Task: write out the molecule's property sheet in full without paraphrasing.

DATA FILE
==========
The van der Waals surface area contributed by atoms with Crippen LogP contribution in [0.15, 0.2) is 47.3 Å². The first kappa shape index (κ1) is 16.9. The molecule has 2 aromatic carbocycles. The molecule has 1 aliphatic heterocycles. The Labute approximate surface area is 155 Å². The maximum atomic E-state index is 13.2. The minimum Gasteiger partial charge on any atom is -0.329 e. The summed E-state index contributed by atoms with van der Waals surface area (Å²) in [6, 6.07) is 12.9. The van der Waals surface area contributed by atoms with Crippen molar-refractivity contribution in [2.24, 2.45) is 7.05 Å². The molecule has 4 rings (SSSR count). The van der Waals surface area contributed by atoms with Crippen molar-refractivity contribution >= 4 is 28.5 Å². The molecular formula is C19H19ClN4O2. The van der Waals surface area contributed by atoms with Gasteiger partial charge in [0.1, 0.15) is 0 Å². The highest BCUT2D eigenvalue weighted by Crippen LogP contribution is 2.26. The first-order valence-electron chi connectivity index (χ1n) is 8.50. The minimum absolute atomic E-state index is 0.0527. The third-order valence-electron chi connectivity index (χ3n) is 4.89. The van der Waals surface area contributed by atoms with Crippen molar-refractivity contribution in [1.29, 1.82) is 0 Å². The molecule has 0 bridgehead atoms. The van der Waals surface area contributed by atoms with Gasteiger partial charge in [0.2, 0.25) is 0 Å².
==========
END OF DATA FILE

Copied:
The van der Waals surface area contributed by atoms with Crippen LogP contribution in [0.15, 0.2) is 47.3 Å². The first kappa shape index (κ1) is 16.9. The molecule has 2 aromatic carbocycles. The molecule has 1 aliphatic heterocycles. The Labute approximate surface area is 155 Å². The maximum atomic E-state index is 13.2. The minimum Gasteiger partial charge on any atom is -0.329 e. The summed E-state index contributed by atoms with van der Waals surface area (Å²) in [6, 6.07) is 12.9. The van der Waals surface area contributed by atoms with Crippen molar-refractivity contribution in [2.24, 2.45) is 7.05 Å². The molecule has 4 rings (SSSR count). The van der Waals surface area contributed by atoms with Crippen molar-refractivity contribution >= 4 is 28.5 Å². The molecular formula is C19H19ClN4O2. The van der Waals surface area contributed by atoms with Gasteiger partial charge in [0.1, 0.15) is 0 Å². The highest BCUT2D eigenvalue weighted by Crippen LogP contribution is 2.26. The first-order valence-electron chi connectivity index (χ1n) is 8.50. The minimum absolute atomic E-state index is 0.0527. The third-order valence-electron chi connectivity index (χ3n) is 4.89. The van der Waals surface area contributed by atoms with Crippen molar-refractivity contribution in [1.29, 1.82) is 0 Å². The molecule has 0 bridgehead atoms. The van der Waals surface area contributed by atoms with Gasteiger partial charge in [0.2, 0.25) is 0 Å².